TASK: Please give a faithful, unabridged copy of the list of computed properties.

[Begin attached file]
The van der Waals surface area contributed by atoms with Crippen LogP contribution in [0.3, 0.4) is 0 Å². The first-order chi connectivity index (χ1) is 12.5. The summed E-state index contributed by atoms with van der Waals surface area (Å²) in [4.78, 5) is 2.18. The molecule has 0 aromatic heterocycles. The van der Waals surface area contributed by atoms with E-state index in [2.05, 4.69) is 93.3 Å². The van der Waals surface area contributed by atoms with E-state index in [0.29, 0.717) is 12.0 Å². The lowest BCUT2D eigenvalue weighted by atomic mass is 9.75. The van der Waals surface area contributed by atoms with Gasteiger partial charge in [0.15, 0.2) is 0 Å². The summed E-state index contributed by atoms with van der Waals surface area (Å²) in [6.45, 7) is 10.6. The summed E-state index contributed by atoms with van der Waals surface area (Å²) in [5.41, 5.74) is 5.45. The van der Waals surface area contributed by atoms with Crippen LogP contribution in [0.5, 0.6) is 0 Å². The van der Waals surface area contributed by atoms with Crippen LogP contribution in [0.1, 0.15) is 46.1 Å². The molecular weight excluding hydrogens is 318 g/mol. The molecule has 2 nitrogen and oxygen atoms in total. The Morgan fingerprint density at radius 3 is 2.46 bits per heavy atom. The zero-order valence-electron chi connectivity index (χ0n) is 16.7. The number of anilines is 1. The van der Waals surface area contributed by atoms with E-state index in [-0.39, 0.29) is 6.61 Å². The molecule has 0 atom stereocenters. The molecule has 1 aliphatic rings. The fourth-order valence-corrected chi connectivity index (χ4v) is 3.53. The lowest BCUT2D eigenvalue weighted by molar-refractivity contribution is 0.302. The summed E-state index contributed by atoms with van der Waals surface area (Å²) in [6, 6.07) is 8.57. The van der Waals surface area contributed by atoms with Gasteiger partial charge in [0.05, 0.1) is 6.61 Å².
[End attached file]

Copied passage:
The van der Waals surface area contributed by atoms with Crippen LogP contribution in [0.3, 0.4) is 0 Å². The first-order chi connectivity index (χ1) is 12.5. The summed E-state index contributed by atoms with van der Waals surface area (Å²) in [4.78, 5) is 2.18. The molecule has 0 aromatic heterocycles. The van der Waals surface area contributed by atoms with E-state index in [2.05, 4.69) is 93.3 Å². The van der Waals surface area contributed by atoms with E-state index in [0.29, 0.717) is 12.0 Å². The lowest BCUT2D eigenvalue weighted by atomic mass is 9.75. The van der Waals surface area contributed by atoms with Gasteiger partial charge in [0.15, 0.2) is 0 Å². The summed E-state index contributed by atoms with van der Waals surface area (Å²) in [6.45, 7) is 10.6. The summed E-state index contributed by atoms with van der Waals surface area (Å²) in [5.41, 5.74) is 5.45. The van der Waals surface area contributed by atoms with Crippen LogP contribution in [0.5, 0.6) is 0 Å². The van der Waals surface area contributed by atoms with Crippen LogP contribution in [0.1, 0.15) is 46.1 Å². The molecular weight excluding hydrogens is 318 g/mol. The molecule has 2 nitrogen and oxygen atoms in total. The Morgan fingerprint density at radius 3 is 2.46 bits per heavy atom. The zero-order valence-electron chi connectivity index (χ0n) is 16.7. The number of anilines is 1. The van der Waals surface area contributed by atoms with E-state index in [-0.39, 0.29) is 6.61 Å². The molecule has 0 atom stereocenters. The molecule has 1 aliphatic rings. The fourth-order valence-corrected chi connectivity index (χ4v) is 3.53. The lowest BCUT2D eigenvalue weighted by molar-refractivity contribution is 0.302. The summed E-state index contributed by atoms with van der Waals surface area (Å²) in [6, 6.07) is 8.57. The van der Waals surface area contributed by atoms with Gasteiger partial charge in [0.05, 0.1) is 6.61 Å².